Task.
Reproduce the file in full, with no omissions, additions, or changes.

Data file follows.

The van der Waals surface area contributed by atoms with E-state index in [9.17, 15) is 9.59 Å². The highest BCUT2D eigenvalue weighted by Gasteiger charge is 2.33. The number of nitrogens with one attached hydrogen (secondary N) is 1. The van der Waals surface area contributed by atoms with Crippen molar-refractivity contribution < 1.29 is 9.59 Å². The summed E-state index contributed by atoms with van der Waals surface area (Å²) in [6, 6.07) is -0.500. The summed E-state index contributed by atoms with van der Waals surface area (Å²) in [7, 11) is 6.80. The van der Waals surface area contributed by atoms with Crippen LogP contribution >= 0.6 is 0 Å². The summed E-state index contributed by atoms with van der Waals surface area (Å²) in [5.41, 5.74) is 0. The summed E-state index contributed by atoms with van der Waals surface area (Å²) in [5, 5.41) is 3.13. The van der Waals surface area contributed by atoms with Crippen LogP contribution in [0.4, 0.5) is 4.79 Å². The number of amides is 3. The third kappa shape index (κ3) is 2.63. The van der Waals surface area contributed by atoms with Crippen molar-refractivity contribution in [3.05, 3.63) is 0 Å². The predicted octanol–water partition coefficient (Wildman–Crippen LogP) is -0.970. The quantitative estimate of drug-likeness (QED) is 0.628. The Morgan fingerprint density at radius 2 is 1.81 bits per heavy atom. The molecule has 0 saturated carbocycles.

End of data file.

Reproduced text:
The van der Waals surface area contributed by atoms with E-state index in [9.17, 15) is 9.59 Å². The highest BCUT2D eigenvalue weighted by Gasteiger charge is 2.33. The number of nitrogens with one attached hydrogen (secondary N) is 1. The van der Waals surface area contributed by atoms with Crippen molar-refractivity contribution < 1.29 is 9.59 Å². The summed E-state index contributed by atoms with van der Waals surface area (Å²) in [6, 6.07) is -0.500. The summed E-state index contributed by atoms with van der Waals surface area (Å²) in [7, 11) is 6.80. The van der Waals surface area contributed by atoms with Crippen LogP contribution >= 0.6 is 0 Å². The summed E-state index contributed by atoms with van der Waals surface area (Å²) in [5.41, 5.74) is 0. The summed E-state index contributed by atoms with van der Waals surface area (Å²) in [5, 5.41) is 3.13. The van der Waals surface area contributed by atoms with Crippen LogP contribution in [0.4, 0.5) is 4.79 Å². The number of amides is 3. The third kappa shape index (κ3) is 2.63. The van der Waals surface area contributed by atoms with Crippen molar-refractivity contribution in [3.05, 3.63) is 0 Å². The predicted octanol–water partition coefficient (Wildman–Crippen LogP) is -0.970. The quantitative estimate of drug-likeness (QED) is 0.628. The Morgan fingerprint density at radius 2 is 1.81 bits per heavy atom. The molecule has 0 saturated carbocycles.